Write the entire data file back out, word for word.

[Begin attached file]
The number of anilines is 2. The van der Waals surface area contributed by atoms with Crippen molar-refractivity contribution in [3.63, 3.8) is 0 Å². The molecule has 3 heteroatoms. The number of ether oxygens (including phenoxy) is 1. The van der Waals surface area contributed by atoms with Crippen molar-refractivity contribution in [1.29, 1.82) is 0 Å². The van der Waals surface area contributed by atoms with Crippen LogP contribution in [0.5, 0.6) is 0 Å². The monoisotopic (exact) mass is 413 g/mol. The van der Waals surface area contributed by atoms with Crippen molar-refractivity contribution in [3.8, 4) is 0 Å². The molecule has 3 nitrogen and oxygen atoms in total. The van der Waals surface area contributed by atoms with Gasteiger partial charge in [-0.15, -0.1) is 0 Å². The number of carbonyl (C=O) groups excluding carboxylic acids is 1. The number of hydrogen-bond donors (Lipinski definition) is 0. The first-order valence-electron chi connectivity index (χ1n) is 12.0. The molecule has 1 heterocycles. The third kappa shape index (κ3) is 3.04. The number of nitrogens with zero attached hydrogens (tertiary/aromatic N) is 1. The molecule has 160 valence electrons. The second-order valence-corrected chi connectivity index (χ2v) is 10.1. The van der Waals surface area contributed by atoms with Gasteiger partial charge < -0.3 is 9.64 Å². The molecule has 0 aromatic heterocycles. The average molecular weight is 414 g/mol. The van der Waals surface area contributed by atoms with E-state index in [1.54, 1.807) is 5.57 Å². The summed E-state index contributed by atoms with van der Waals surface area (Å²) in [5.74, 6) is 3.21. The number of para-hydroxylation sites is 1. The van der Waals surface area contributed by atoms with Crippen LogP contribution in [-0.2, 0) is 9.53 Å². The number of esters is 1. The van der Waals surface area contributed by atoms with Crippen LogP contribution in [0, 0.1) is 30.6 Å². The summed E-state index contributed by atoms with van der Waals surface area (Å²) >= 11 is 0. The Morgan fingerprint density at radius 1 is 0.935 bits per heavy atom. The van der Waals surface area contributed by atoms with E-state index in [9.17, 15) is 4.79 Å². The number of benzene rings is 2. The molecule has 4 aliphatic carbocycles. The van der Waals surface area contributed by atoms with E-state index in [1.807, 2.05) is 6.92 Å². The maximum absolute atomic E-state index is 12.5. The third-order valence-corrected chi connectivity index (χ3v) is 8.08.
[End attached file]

The number of anilines is 2. The van der Waals surface area contributed by atoms with Crippen molar-refractivity contribution in [3.63, 3.8) is 0 Å². The molecule has 3 heteroatoms. The number of ether oxygens (including phenoxy) is 1. The van der Waals surface area contributed by atoms with Crippen molar-refractivity contribution in [1.29, 1.82) is 0 Å². The van der Waals surface area contributed by atoms with Crippen LogP contribution in [0.5, 0.6) is 0 Å². The monoisotopic (exact) mass is 413 g/mol. The van der Waals surface area contributed by atoms with Crippen molar-refractivity contribution in [3.8, 4) is 0 Å². The molecule has 3 nitrogen and oxygen atoms in total. The van der Waals surface area contributed by atoms with Gasteiger partial charge in [-0.15, -0.1) is 0 Å². The number of carbonyl (C=O) groups excluding carboxylic acids is 1. The number of hydrogen-bond donors (Lipinski definition) is 0. The first-order valence-electron chi connectivity index (χ1n) is 12.0. The molecule has 1 heterocycles. The third kappa shape index (κ3) is 3.04. The number of nitrogens with zero attached hydrogens (tertiary/aromatic N) is 1. The molecule has 160 valence electrons. The second-order valence-corrected chi connectivity index (χ2v) is 10.1. The van der Waals surface area contributed by atoms with Gasteiger partial charge < -0.3 is 9.64 Å². The molecule has 0 aromatic heterocycles. The average molecular weight is 414 g/mol. The van der Waals surface area contributed by atoms with E-state index in [1.54, 1.807) is 5.57 Å². The summed E-state index contributed by atoms with van der Waals surface area (Å²) in [5.74, 6) is 3.21. The number of para-hydroxylation sites is 1. The van der Waals surface area contributed by atoms with Crippen LogP contribution in [-0.2, 0) is 9.53 Å². The number of esters is 1. The van der Waals surface area contributed by atoms with Crippen LogP contribution in [0, 0.1) is 30.6 Å². The summed E-state index contributed by atoms with van der Waals surface area (Å²) >= 11 is 0. The Morgan fingerprint density at radius 1 is 0.935 bits per heavy atom. The van der Waals surface area contributed by atoms with E-state index in [9.17, 15) is 4.79 Å². The number of benzene rings is 2. The molecule has 4 aliphatic carbocycles. The van der Waals surface area contributed by atoms with E-state index in [1.807, 2.05) is 6.92 Å². The maximum absolute atomic E-state index is 12.5. The third-order valence-corrected chi connectivity index (χ3v) is 8.08.